Westerns dominated the airways in the 1960s. One of the most popular was “The Virginian,” which ran for nine seasons on NBC from 1962-71 and starred James Drury as the unnamed mystery foreman of the Shiloh ranch, set in Medicine Bow, Wyoming.
Drury celebrated his 80th birthday in April and, far from retiring, said plans are in progress to resurrect his tough but honorable cowboy character in a new show for kids that combines live-action and animation.
“It’s called ‘Billy and the Bandit’ aimed at 8- to10-year-olds, but adults can enjoy it, too,” said Drury from his home in Houston. “Billy is the great-great-grandson of ‘The Virginian’ and is confined to a wheelchair. He is told tales of the old West by his grandfather, played by me, and fantasizes about western adventures as he falls asleep. All kinds of stories come out of that.”
With the pilot script now completed and cast and crew beginning filming, Drury said a kick-starter fundraiser is in progress to assist with costs associated with the live-action sequences, animation and postproduction (for information, go to www.thevirginian.net).
“It’s an exciting project,” said Drury, who will reunite in the new series with his old “Virginian” co-stars, Roberta Shore and Gary Clarke. “We’re looking forward to telling some great stories for families every week.”
Currently broadcast on cable’s INSP TV, Drury isn’t surprised that “The Virginian” has remained popular with audiences.
“It was the first 90-minute western on TV, and that gave our writers an opportunity to explore detailed stories,” he said. “It was like doing a movie every week. We also had a wonderful cast of continuing characters, and with the great writing, the finest actors in Hollywood wanted guest-starring roles — George C. Scott, Bette Davis, Joan Crawford and Robert Redford come to mind. Every day I’d go off to the set excited about the wonderful actors I’d be working with.”
But starring in a weekly 90-minute series was demanding.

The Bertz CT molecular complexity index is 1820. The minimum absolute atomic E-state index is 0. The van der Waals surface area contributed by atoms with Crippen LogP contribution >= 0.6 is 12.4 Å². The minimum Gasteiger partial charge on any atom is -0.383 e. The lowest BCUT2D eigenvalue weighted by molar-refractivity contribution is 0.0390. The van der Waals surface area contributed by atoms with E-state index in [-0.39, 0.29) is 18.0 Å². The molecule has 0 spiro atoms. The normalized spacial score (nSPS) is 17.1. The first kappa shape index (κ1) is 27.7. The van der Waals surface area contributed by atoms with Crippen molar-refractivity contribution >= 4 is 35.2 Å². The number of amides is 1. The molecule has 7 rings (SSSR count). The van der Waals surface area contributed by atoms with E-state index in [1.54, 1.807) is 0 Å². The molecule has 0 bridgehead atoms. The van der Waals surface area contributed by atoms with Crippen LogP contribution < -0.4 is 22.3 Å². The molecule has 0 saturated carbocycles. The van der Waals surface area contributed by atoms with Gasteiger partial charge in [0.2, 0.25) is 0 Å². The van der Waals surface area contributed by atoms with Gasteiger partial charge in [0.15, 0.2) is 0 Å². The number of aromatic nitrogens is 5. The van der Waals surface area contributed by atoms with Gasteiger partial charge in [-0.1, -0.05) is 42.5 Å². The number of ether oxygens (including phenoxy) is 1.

“Some days we would be filming parts of five different episodes, so it required a lot of mental concentration,” Drury said. “I had a strong work ethic, so didn’t mind. I did the show for nine years, but would have been delighted to continue for another 10!”
With his rugged good looks and wrangling experience, Drury was a natural TV cowboy.
“I’ve been riding horses since I was in diapers!” he said. “My grandfather put me on his Belgian plow horse when I was just a toddler. The animal was so broad, my legs stuck straight out on both sides like I was doing the splits. It’s one of my earliest memories.”
Born in New York City, Drury spent time growing up on his parents’ Oregon ranch and developed an interest in acting after performing in a Christmas play as a child. He later returned to New York for stage work before moving to Hollywood. Along with wife Carl Ann, Drury has lived in Houston for 35 years, and off-screen has competed in cutting horse competitions, polo and dressage.
“Texas has been good to me,” Drury said. “I’ve worked with many great horse trainers here and up through Oklahoma. I love it all — the dust, the sweat, the sunshine and the smell of the horses.”
As he did in “The Virginian,” Drury plans to bring his love of the old West to “Billy and the Bandit” and is confident audiences will embrace the show.
“There are so many cable channels now looking for new content,” he said. “Westerns were morality plays where good always triumphed over evil and people respond to that. Our show retains those values of the old West. Parents and grandparents can watch it with the kids, and that’s a valuable family experience these days.”
Thomas teaches at Auburn University at Montgomery, Ala., and has written features, columns, and interviews for over 400 magazines and newspapers.